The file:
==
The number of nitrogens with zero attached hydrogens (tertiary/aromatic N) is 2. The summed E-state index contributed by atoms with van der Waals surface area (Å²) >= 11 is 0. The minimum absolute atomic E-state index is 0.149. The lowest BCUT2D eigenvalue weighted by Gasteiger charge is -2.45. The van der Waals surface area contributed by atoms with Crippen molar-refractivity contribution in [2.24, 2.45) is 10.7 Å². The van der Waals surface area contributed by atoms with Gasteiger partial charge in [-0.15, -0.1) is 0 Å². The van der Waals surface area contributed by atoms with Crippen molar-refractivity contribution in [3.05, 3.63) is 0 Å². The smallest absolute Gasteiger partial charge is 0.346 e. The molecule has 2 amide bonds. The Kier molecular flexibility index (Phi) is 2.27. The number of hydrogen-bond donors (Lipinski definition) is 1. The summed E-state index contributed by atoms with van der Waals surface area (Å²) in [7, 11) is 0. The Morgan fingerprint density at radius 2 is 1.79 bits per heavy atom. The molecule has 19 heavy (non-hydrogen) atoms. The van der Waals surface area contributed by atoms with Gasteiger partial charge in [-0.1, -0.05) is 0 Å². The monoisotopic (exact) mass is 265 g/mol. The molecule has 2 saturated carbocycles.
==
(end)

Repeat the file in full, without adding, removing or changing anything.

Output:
The number of nitrogens with zero attached hydrogens (tertiary/aromatic N) is 2. The summed E-state index contributed by atoms with van der Waals surface area (Å²) >= 11 is 0. The minimum absolute atomic E-state index is 0.149. The lowest BCUT2D eigenvalue weighted by Gasteiger charge is -2.45. The van der Waals surface area contributed by atoms with Crippen molar-refractivity contribution in [2.24, 2.45) is 10.7 Å². The van der Waals surface area contributed by atoms with Gasteiger partial charge in [-0.15, -0.1) is 0 Å². The van der Waals surface area contributed by atoms with Crippen molar-refractivity contribution in [3.05, 3.63) is 0 Å². The smallest absolute Gasteiger partial charge is 0.346 e. The molecule has 2 amide bonds. The Kier molecular flexibility index (Phi) is 2.27. The number of hydrogen-bond donors (Lipinski definition) is 1. The summed E-state index contributed by atoms with van der Waals surface area (Å²) in [7, 11) is 0. The Morgan fingerprint density at radius 2 is 1.79 bits per heavy atom. The molecule has 19 heavy (non-hydrogen) atoms. The van der Waals surface area contributed by atoms with Gasteiger partial charge in [-0.1, -0.05) is 0 Å². The monoisotopic (exact) mass is 265 g/mol. The molecule has 2 saturated carbocycles.